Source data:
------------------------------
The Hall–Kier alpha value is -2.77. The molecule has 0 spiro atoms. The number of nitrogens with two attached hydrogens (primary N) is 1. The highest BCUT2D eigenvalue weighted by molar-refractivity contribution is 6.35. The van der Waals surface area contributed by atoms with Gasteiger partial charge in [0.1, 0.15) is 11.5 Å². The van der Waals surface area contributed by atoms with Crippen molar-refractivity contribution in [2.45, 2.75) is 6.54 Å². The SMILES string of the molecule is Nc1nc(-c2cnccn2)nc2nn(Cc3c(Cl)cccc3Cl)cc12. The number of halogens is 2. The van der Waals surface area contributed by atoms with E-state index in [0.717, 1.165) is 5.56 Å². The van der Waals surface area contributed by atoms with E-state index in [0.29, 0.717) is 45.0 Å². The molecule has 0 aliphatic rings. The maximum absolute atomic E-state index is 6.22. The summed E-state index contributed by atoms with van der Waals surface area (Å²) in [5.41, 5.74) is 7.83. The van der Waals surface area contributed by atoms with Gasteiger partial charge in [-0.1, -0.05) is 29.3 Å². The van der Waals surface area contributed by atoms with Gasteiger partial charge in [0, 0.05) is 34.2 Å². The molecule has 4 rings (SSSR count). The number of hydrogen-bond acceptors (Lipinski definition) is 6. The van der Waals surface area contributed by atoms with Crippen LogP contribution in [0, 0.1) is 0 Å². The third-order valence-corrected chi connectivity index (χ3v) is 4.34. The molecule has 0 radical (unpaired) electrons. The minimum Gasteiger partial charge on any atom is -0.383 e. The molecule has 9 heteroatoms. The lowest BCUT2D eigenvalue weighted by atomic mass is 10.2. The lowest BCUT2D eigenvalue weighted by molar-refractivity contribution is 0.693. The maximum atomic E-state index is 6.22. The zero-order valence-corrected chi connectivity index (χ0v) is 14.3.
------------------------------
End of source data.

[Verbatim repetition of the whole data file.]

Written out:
The Hall–Kier alpha value is -2.77. The molecule has 0 spiro atoms. The number of nitrogens with two attached hydrogens (primary N) is 1. The highest BCUT2D eigenvalue weighted by molar-refractivity contribution is 6.35. The van der Waals surface area contributed by atoms with Gasteiger partial charge in [0.1, 0.15) is 11.5 Å². The van der Waals surface area contributed by atoms with Crippen molar-refractivity contribution in [2.45, 2.75) is 6.54 Å². The SMILES string of the molecule is Nc1nc(-c2cnccn2)nc2nn(Cc3c(Cl)cccc3Cl)cc12. The number of halogens is 2. The van der Waals surface area contributed by atoms with E-state index in [0.717, 1.165) is 5.56 Å². The van der Waals surface area contributed by atoms with E-state index in [0.29, 0.717) is 45.0 Å². The molecule has 0 aliphatic rings. The maximum absolute atomic E-state index is 6.22. The summed E-state index contributed by atoms with van der Waals surface area (Å²) in [5.41, 5.74) is 7.83. The van der Waals surface area contributed by atoms with Gasteiger partial charge in [-0.1, -0.05) is 29.3 Å². The van der Waals surface area contributed by atoms with Gasteiger partial charge in [0, 0.05) is 34.2 Å². The molecule has 4 rings (SSSR count). The number of hydrogen-bond acceptors (Lipinski definition) is 6. The van der Waals surface area contributed by atoms with Crippen LogP contribution in [0, 0.1) is 0 Å². The third-order valence-corrected chi connectivity index (χ3v) is 4.34. The molecule has 0 radical (unpaired) electrons. The minimum Gasteiger partial charge on any atom is -0.383 e. The molecule has 9 heteroatoms. The lowest BCUT2D eigenvalue weighted by atomic mass is 10.2. The lowest BCUT2D eigenvalue weighted by molar-refractivity contribution is 0.693. The maximum atomic E-state index is 6.22. The zero-order valence-corrected chi connectivity index (χ0v) is 14.3.